Posts Tagged ‘أنور ابراهيم’

6
May

Anouar Brahem – 1998 – Thimar

   Posted by: Ninorta    in Anouar Brahem, Instrumental, Tunis

Anouar Brahem - 1998 - Thimar

The oud is an ancient short-necked, plucked Arabic instrument. On Thimar, East meets West with oud instrumentalist Anouar Brahem along with jazz masters, saxophonist/bass clarinetist John Surman and bassist Dave Holland. The opener, “Badhra,” commences with Surman’s light as a feather soprano work while Holland and Brahem successively join the festivities as if they were doing one of those “let’s introduce the band” exercises. “Taiwin” leans toward the Arabic end of the spectrum as Holland and Brahem perform Middle Eastern unison lines. Holland’s rich, exuberant sound provides a huge bottom for Surman and Brahem while also providing tonal color and rhythmic balance. This attribute serves as an interesting contrast to Brahem’s oud. “Mazad” features some extended ensemble work from the Trio. The muscular rhythmic pulse is provided by Holland and Brahem while Surman develops attractive themes with his fluid and crystal clear soprano work. Here, Surman’s phrasing and nimble tone seems angelic and my! stical.

The entire recording is amiable, wonderfully produced and absorbing. The ever present Middle Eastern feel is always an underlying factor; however, Holland did his homework to devise and implement the unorthodox pulse required to pull this off. Surman rides the top and provides the nuance and thematic movements. The entire project is captivating yet at times seems innocent and humble as if this were a spiritual exercise. Either way you look at it Thimar is entertaining and impressive. There’s a lot going on here. Recommended.

Personnel:

  • Anouar Brahem: Oud.
  • John Surman: Soprano Sax, Bass Clarinet.
  • Dave Holland: Double-Bass.

TrackList:

  1. Badhra (08:29)
  2. Kashf (05:22)
  3. Houdouth (05:35)
  4. Talwin (04:16)
  5. Waqt (02:31)
  6. Uns (04:48)
  7. Al Hizam Al Dhahbi (05:40)
  8. Qurb (05:14)
  9. Mazad (05:03)
  10. Kernow (05:09)
  11. Hulmu Rabia (02:14)

Duration : 54:21 | Bitarte : 320 kBit/s | Year : 1998 | Size :141 mb

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Anouar Brahem - 2009 - The Astounding Eyes of Rita

Anouar Brahem was born on October 20, 1957 in the town of Halfaouine in the Medina of Tunis, Tunisia. He is an oud player and composer, who is widely acclaimed as an innovator in his field. Performing primarily for a jazz audience, he fuses Arab classical music, folk music and jazz and has been recording since at least 1991, after becoming prominent in his own country in the late 1980s

Anouar Brahem أنور ابراهيم

The Astounding Eyes of Rita rings to life on four resonant notes from Tunisian oudist Anouar Brahem, joined in short order by the deep, rich tone of Klaus Gesing’s bass clarinet. The music sounds ancient, like something from an old civilization, full of past truths that still hold true.

Manfred Eicher, the man in charge at ECM Records, has been known to inspire, from talented artists, consistently beautiful and sometimes eccentric (American ethno-centricity speaking) music from unusual instrumental combinations. His ECM sound—with notable exceptions including Keith Jarrett’s Standard Trio and Trio Beyond, to name two—leans toward spaciousness and subtlety with an egalitarian chamber music approach.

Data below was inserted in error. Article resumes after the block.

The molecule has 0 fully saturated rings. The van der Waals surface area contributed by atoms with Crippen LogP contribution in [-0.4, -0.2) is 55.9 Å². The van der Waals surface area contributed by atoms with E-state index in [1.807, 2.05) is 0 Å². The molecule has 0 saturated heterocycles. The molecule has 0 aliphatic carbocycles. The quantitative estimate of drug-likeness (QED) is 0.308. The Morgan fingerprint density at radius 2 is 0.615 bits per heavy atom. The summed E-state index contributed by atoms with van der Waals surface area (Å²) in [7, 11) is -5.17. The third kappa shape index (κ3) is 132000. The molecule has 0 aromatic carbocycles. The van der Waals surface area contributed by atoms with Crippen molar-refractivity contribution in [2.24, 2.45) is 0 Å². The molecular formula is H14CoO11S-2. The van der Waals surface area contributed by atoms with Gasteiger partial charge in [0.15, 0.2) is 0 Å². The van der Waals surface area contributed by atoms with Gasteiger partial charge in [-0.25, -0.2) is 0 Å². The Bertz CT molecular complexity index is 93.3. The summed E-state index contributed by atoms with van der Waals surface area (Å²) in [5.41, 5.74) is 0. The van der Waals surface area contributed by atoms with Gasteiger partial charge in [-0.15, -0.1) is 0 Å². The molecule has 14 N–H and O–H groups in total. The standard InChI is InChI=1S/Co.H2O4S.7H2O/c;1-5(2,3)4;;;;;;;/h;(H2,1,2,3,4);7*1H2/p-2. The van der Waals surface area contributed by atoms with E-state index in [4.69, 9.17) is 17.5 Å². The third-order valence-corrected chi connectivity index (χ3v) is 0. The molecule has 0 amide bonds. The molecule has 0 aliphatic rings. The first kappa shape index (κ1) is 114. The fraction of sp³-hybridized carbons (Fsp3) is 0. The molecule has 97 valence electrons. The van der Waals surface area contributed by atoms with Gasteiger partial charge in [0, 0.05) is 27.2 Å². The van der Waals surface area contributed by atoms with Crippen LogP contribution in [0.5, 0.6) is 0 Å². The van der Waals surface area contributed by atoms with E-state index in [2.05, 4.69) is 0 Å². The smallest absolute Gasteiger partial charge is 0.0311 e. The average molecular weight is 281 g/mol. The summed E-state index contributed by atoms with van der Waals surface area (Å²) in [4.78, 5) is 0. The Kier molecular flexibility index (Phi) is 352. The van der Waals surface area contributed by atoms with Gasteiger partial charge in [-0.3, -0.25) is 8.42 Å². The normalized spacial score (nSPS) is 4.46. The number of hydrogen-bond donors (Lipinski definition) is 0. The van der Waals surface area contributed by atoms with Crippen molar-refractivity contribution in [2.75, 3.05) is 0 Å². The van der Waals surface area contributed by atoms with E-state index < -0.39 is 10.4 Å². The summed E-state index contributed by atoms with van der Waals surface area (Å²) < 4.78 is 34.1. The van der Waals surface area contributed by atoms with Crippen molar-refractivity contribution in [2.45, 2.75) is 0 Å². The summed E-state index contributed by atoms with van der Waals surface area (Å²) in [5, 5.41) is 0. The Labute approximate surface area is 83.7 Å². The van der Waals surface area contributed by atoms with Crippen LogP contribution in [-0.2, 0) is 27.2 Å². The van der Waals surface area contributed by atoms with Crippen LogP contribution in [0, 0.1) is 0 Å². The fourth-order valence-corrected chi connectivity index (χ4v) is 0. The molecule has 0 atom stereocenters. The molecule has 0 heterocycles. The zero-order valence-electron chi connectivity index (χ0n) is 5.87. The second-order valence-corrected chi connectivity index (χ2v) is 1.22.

The Astounding Eyes of Rita fits into that chamber aesthetic, its quartet teaming German bass clarinetist Gesing with Brahem’s Middle Eastern oud, backed by Swedish bassist Bjorn Meyer—known best for his groove-heavy Zen-Funk work in Nik Bartsch’s Ronin—and Lebanese percussionist Khaled Yassine, to make a tranquil world music that embraces the inspired introspection and organic breathing room that has become de rigueur with the German record label.

The oud, the ancestor to the Western lute, is not your everyday jazz instrument. The pear-shaped, big-bodied string instrument that, to the uneducated ear, doesn’t sound hugely different from the acoustic guitar, is sharper in tone, perhaps, and more succinct in its notations. The bass clarinet adds a Western element; introduced to many by Bennie Maupin’s dark wood moaning within the sonic conglomeration of Miles Davis’ Bitch’s Brew (Columbia, 1969), its divine sound, showcased here in a quartet setting, is too seldom heard in jazz. The darbouka—a Middle-Eastern goblet drum with a crisp, resonant pop—bolsters the world music flavor of the set.

“The Lover of Beirut” has a peaceful feeling—restrained, unhurried and spiritual. “Dance With Waves” gives off a glow of peaceful momentum, while “Stopover At Djibouti” evokes images of teaming streets, gregarious interactions and convivial equanimity, the richly mellifluous voice of the bass clarinet punctuated by the concise declarations of the oud and darbouka.

The title tune explores the mysteries and the beauty of “Rita’s” eyes, sounding like a celebration of something holy. Indeed, the quartet’s musical immersion in things revered gives the Astounding Eyes of Rita a feeling of deep spirituality expressed by these serenely gorgeous sounds.

allaboutjazz.com

http://www.anouarbrahem.com

Musicians:

  • Anouar Brahem : Oud
  • Klaus Gesing : Bass Clarinet
  • Björn Meyer : Bass
  • Khaled Yassine : Darbouka, Bendir

 

Track List:

  1. The Lover Of Beirut (07:45)
  2. Dance With Waves (03:57)
  3. Stopover At DJibouti (06:34)
  4. The Astounding Eyes Of Rita (08:42)
  5. Al Birwa (04:52)
  6. Galilee Mon Amour (07:17)
  7. Waking State (07:49)
  8. For No Apparent Reason (06:36)

Duration : 50:30 | Bitarte : 320 kBit/s | Year : 2009 | Size : 129 mb

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